Senior Faculty Mentor
Office of Educational Equity appoints Gilyard Senior faculty mentor - [ Penn State News ]
In line with the commitment of Penn State to the excellence and long-term diversity of its faculty, the Senior Faculty Mentor provides supportive services to tenure-track faculty members belonging to underrepresented racial/ethnic groups to facilitate the attainment of tenure and promotion. Initiatives include one-on-one consultations, including reviews of dossiers, regarding faculty members’ professional progress; provision for supplemental funding for faculty members to participate in professional conferences, thus strengthening cases for tenure and promotion; and networking activities such as receptions, colloquia, and the maintenance of a listserv.
Message from the Senior Faculty Mentor
An appropriately diverse faculty provides a particular mix of pedagogical innovation, scholarly contributions, and social insights that is essential to academically competitive universities and the students they educate. My efforts to further Penn State’s mission in this regard—beyond the basics noted above—involve reviewing past achievements, assessing current conditions, and identifying new prospects. Of course, an indispensable component of my work is the solicitation of faculty input. I will be calling on faculty members and, of course, inviting their comments. Naturally, I possess impulses to express and shape opinion. Ultimately, however, the important vision of an ideal academic community with respect to matters of faculty diversity is not mine alone. The collective, or at least cumulative, perspective of stakeholders has to be considered carefully and conscientiously with an eye toward action agendas. I look forward to working with you in this vital pursuit.
Please continue to check this website for news updates, information items, and formal reports. You will also find here a link to the guidelines to follow and the form to be used when applying for minority faculty development support funds.
The Senior Faculty Mentor is attached organizationally to the Office of the Vice Provost for Educational Equity. Staff support is provided by Eileen Williams, who can be reached at 814-865-5906 or email@example.com.
About the Senior Faculty Mentor
A native New Yorker and two-time recipient of an American Book Award, Keith Gilyard has passionately embraced African American expressive culture over the course of his career as a poet, scholar, and educator. Beyond his own literary output, he has pursued—and in some instances merged—two main lines of humanistic inquiry: literary studies, with its concern for beauty and significant form, and rhetorical studies, with its emphasis on the effect of trope and argument in culture. Moreover, his interests branch out into popular culture, civic discourse, and educational praxis. A critical perspective concerning these areas is, in his view, integral to the development of discerning and productive publics both on and beyond campuses, and therefore crucial to the optimal practice of democracy. As a faculty member at Medgar Evers College-CUNY, Gilyard helped to establish (1986) the National Black Writers Conference, now convened biennially at that venue. At Syracuse University, he served as director of the Writing Program (1995–1999) and as interim chair of the Department of African American Studies (1996–1997). Upon his arrival at Penn State in 1999, he began planning the seventeenth Penn State Conference on Rhetoric and Composition, which was held during the summer of 2001 around the theme “American Ethnic Rhetorics.” In 2012, he served as chair of the University’s promotion and tenure committee.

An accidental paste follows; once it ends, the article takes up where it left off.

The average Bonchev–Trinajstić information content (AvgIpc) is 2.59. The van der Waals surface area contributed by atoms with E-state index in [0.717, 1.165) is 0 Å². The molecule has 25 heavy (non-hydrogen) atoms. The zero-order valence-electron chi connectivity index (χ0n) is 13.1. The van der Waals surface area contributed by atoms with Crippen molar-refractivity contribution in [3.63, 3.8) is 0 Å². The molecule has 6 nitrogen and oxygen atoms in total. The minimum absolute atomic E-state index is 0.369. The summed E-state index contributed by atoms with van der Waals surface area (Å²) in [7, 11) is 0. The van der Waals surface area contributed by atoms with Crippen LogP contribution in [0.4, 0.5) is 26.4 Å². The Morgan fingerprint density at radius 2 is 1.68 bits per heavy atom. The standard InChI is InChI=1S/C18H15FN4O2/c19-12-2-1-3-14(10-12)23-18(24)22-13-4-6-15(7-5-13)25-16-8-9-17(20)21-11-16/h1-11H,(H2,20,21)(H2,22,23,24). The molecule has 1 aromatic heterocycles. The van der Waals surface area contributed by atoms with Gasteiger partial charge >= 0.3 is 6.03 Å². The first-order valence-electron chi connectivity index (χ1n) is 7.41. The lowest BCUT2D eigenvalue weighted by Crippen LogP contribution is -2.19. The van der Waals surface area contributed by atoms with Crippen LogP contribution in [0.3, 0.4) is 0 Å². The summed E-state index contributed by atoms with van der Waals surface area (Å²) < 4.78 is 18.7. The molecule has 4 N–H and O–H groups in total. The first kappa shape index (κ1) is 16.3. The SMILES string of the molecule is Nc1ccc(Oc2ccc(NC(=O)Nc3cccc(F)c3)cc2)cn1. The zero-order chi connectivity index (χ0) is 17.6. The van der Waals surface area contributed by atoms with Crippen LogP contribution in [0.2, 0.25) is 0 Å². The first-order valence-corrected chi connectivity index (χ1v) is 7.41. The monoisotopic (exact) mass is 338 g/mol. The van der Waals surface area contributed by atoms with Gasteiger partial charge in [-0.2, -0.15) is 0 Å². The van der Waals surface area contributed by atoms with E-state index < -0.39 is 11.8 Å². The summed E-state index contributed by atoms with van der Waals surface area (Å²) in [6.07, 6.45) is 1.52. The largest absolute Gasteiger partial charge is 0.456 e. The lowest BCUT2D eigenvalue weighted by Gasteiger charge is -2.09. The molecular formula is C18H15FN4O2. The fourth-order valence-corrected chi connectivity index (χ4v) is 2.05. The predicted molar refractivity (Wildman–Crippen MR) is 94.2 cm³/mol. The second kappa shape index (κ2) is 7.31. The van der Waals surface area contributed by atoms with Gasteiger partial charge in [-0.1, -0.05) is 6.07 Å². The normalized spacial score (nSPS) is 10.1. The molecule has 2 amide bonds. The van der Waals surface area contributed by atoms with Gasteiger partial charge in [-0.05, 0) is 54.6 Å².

Long active in national organizations, Gilyard headed the Conference on College Composition and Communication (CCCC) in 2002 and the National Council of Teachers of English (NCTE) in 2012. In addition to producing numerous essays, and lecturing widely, Gilyard has authored, edited, or co-edited seventeen books, including the education memoir Voices of the Self: A Study of Language Competence (1991), Let's Flip the Script: An African American Discourse on Language, Literature, and Learning (1996), Composition and Cornel West: Notes toward a Deep Democracy (2008), John Oliver Killens: A Life of Black Literary Activism (2010), and True to the Language Game: African American Discourse, Cultural Politics, and Pedagogy (2011).
Edwin Erle Sparks Professor of English and African American Studies